Tuesday, December 23, 2008

The Daily Coyote

I was in Borders with Obo the other day, and saw the most beautiful (well, they're all beautiful, but then I'm biased) coyote staring out at me from the cover of a book. Turns out it's a book called "The Daily Coyote", and of course I picked it up immediately and started reading... it's the story of an author and photographer (Shreve Stockton) in Wyoming who adopted a coyote pup to keep it from dying without it's parents (who were shot, incidentally, by her friend - who then gave her the pup; I find that slightly disturbing, but I haven't read the whole book yet and will try to withhold judgement for now). The book documents the author's life from pre-coyote (his name is Charlie) through their first year (I believe) together. It started out as a blog - http://www.dailycoyote.net/ - which is still up and running where she posts the most amazing photos of Charlie, and gives information and updates on their lives.

I am dead jealous. I can't imagine the challenges faced by trying to live with a wild animal - even one that you've raised yourself. I have enough knowledge and respect for wildlife that I can't say I would ever deliberately undertake such an effort (raising my four-year-old is enough of a challenge!). But I'm jealous nonetheless. I adore coyotes, and am moved by the photos and experiences Shreve Stockton shares in her book and on her blog.

Monday, December 22, 2008

Day 11 With No Power...

We're on day 11 following the ice storm, and still have no power. We spent our first two nights at a co-workers house in Framingham, and the third night up in Nashua with my in-laws. I found a friend of mine who had an available generator on Monday, and Obo trekked to Lowell to fetch it and hook it up to the house to get the furnace running.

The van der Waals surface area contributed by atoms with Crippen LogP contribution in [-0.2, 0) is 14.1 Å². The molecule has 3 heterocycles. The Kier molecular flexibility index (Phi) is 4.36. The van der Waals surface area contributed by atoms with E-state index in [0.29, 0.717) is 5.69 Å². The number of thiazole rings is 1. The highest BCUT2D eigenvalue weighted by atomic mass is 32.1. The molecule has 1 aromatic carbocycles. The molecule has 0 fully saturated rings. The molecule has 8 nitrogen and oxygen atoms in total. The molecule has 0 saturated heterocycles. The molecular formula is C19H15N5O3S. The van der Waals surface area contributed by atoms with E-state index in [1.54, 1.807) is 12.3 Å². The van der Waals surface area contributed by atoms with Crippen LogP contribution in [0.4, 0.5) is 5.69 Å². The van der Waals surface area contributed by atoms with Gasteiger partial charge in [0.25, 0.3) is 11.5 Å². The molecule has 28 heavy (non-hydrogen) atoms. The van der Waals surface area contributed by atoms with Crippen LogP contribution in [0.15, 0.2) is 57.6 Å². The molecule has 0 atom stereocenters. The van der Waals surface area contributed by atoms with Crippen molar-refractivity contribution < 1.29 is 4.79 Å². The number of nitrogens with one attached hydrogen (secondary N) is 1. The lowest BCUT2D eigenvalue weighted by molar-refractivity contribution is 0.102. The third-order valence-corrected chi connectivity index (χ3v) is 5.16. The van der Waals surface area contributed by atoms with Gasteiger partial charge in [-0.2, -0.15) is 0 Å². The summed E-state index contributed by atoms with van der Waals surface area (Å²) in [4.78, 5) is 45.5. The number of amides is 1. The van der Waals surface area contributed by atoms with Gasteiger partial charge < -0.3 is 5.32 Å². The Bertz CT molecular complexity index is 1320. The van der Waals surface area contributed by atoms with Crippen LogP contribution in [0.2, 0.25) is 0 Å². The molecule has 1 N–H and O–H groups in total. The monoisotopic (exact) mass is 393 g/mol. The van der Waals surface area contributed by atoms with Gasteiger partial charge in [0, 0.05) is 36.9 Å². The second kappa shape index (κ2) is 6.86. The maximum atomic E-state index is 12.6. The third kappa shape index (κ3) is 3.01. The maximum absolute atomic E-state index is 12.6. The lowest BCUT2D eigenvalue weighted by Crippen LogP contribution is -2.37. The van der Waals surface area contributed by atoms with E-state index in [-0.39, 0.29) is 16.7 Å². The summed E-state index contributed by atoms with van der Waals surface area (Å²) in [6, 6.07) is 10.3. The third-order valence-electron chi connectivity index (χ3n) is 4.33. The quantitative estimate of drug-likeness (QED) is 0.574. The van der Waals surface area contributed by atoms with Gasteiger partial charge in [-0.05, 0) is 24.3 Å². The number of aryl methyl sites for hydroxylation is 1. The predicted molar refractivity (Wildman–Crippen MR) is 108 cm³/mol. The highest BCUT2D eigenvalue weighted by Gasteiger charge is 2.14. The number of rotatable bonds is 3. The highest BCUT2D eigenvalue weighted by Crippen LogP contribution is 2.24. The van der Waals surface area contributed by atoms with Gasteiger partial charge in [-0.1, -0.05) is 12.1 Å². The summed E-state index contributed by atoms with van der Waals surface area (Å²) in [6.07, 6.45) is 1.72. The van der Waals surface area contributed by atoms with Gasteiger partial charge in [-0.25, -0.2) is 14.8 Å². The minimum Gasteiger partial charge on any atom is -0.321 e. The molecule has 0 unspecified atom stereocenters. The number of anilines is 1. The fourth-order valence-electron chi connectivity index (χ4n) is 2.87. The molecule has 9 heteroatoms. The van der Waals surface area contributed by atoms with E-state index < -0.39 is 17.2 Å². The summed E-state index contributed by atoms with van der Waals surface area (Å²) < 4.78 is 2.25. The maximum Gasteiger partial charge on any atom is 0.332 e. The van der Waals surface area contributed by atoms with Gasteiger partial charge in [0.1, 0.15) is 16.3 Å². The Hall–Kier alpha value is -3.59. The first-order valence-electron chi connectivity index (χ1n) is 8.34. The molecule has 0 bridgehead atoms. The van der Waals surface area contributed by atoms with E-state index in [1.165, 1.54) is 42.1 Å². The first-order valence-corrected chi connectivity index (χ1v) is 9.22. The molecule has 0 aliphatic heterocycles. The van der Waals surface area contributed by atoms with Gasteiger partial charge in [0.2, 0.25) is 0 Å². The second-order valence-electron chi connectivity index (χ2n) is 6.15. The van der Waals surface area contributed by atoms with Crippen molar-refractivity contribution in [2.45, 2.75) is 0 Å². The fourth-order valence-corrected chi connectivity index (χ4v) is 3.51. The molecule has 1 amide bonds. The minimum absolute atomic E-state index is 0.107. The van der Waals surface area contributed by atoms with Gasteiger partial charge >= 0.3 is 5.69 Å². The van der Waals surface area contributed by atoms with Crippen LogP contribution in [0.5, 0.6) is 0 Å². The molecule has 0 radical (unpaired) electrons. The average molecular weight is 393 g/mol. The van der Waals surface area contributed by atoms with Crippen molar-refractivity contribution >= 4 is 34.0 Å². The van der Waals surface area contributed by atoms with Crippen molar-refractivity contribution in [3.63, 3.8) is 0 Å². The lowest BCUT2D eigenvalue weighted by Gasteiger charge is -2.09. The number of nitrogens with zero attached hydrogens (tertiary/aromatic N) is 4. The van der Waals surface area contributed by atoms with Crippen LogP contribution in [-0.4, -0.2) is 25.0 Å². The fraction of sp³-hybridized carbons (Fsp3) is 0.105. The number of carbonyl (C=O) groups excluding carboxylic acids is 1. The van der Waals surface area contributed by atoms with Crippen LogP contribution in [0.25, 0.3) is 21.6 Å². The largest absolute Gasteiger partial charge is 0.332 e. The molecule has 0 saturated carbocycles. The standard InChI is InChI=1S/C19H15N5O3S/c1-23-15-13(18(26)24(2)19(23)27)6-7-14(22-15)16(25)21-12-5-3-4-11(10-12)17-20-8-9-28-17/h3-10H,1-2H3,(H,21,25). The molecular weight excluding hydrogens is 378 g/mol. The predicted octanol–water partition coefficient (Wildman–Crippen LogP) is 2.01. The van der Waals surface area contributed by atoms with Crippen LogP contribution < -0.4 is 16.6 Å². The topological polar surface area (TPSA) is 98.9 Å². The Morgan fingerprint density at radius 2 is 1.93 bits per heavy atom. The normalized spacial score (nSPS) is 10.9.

So that's the way we've been living... heat and hot water thanks to the generator, and a few lights, but that's about it. Cooking needs to take place outside on our camp stove (a real pain in a snow storm, as Obo will tell you following Friday night), and our fridge still has the odor of spoiled food (despite a thorough cleaning - we're going to take bleach and baking soda to it this week) so we're not willing to use it yet, even if the power does come on.

With the twin snow storms this past weekend, we gave up and went back to Nashua on Saturday. We waited last night for the majority of the snow to abate, but that meant that we didn't get home until 8:30 PM. and had a 40 degree house to try and heat. Man, was it cold going to bed last night!! I've slept outside in 40 and even 30 degree weather, but don't exactly relish the feeling of camping in my own bedroom.

So we missed Yule last night due to the storm, but plan on doing a small celebration at home tonight. This is the most un-holiday-ish holiday season I can remember. We haven't done any x-mas shopping (cards are out of the question), and missed holiday events we had planned on attending with the Society of Elder Faiths last weekend. Blah. I'm looking forward to traveling to see my family over New Year's. Hopefully that will help us feel more like celebrating...

In the meantime, I'm trying to figure out what I haven't learned from our experiences so far (there has to be a silver lining there somewhere). Certainly one lesson I have learned is not to take anything for granted. As Obo said to me last week, these things always happen to 'somebody else'. Well, not this time. And a line from an article that I read in Pan Gaia magazine recently has stuck with me... something to the effect of whatever can happen, can happen to you (relative to planning for lean times). I certainly feel like we're there right now.

Friday, December 12, 2008

Surprising Damage from Ice Storm

Central MA (along with many other parts of New England) was hit with a massive ice storm yesterday afternoon, which lasted into this morning. Weather and local officials said it was the worst storm in at least 10, and some said even 30 years. As a transplanted New Yorker, it's definitely the worst storm I've ever seen. And the damage surrounding our house is phenomenal.